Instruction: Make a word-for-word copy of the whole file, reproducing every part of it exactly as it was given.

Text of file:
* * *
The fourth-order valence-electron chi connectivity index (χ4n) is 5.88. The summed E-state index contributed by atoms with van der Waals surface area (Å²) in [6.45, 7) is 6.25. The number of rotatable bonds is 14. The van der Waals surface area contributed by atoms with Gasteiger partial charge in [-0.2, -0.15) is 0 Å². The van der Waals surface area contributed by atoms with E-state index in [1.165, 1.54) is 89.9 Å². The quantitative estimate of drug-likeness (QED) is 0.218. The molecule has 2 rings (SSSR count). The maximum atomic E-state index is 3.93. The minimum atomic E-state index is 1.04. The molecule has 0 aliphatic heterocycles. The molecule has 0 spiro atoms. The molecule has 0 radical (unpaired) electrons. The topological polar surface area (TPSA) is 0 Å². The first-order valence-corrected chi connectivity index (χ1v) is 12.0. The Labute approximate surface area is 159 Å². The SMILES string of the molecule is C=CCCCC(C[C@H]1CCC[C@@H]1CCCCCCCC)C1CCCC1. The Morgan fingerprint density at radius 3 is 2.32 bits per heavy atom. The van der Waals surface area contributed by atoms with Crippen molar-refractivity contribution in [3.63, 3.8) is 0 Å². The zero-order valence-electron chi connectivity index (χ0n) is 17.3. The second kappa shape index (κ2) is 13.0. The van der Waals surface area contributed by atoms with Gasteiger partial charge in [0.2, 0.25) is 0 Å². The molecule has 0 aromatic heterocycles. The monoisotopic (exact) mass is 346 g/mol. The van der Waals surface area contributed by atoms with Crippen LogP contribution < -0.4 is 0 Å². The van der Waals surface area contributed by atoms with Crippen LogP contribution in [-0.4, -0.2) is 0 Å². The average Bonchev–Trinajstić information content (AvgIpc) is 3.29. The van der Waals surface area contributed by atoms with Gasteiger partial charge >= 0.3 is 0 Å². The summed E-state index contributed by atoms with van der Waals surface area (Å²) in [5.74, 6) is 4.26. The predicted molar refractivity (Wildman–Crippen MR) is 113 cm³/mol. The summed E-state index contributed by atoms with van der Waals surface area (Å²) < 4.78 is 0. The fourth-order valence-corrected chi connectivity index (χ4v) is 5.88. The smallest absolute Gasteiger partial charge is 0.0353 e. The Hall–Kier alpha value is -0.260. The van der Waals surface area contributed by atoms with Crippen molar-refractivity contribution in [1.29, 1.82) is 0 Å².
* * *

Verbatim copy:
The fourth-order valence-electron chi connectivity index (χ4n) is 5.88. The summed E-state index contributed by atoms with van der Waals surface area (Å²) in [6.45, 7) is 6.25. The number of rotatable bonds is 14. The van der Waals surface area contributed by atoms with Gasteiger partial charge in [-0.2, -0.15) is 0 Å². The van der Waals surface area contributed by atoms with E-state index in [1.165, 1.54) is 89.9 Å². The quantitative estimate of drug-likeness (QED) is 0.218. The molecule has 2 rings (SSSR count). The maximum atomic E-state index is 3.93. The minimum atomic E-state index is 1.04. The molecule has 0 aliphatic heterocycles. The molecule has 0 spiro atoms. The molecule has 0 radical (unpaired) electrons. The topological polar surface area (TPSA) is 0 Å². The first-order valence-corrected chi connectivity index (χ1v) is 12.0. The Labute approximate surface area is 159 Å². The SMILES string of the molecule is C=CCCCC(C[C@H]1CCC[C@@H]1CCCCCCCC)C1CCCC1. The Morgan fingerprint density at radius 3 is 2.32 bits per heavy atom. The van der Waals surface area contributed by atoms with Crippen molar-refractivity contribution in [3.63, 3.8) is 0 Å². The zero-order valence-electron chi connectivity index (χ0n) is 17.3. The second kappa shape index (κ2) is 13.0. The van der Waals surface area contributed by atoms with Gasteiger partial charge in [0.2, 0.25) is 0 Å². The molecule has 0 aromatic heterocycles. The monoisotopic (exact) mass is 346 g/mol. The van der Waals surface area contributed by atoms with Crippen LogP contribution < -0.4 is 0 Å². The van der Waals surface area contributed by atoms with Crippen LogP contribution in [-0.4, -0.2) is 0 Å². The average Bonchev–Trinajstić information content (AvgIpc) is 3.29. The van der Waals surface area contributed by atoms with Gasteiger partial charge >= 0.3 is 0 Å². The summed E-state index contributed by atoms with van der Waals surface area (Å²) in [5.74, 6) is 4.26. The predicted molar refractivity (Wildman–Crippen MR) is 113 cm³/mol. The summed E-state index contributed by atoms with van der Waals surface area (Å²) < 4.78 is 0. The fourth-order valence-corrected chi connectivity index (χ4v) is 5.88. The smallest absolute Gasteiger partial charge is 0.0353 e. The Hall–Kier alpha value is -0.260. The van der Waals surface area contributed by atoms with Crippen molar-refractivity contribution in [1.29, 1.82) is 0 Å².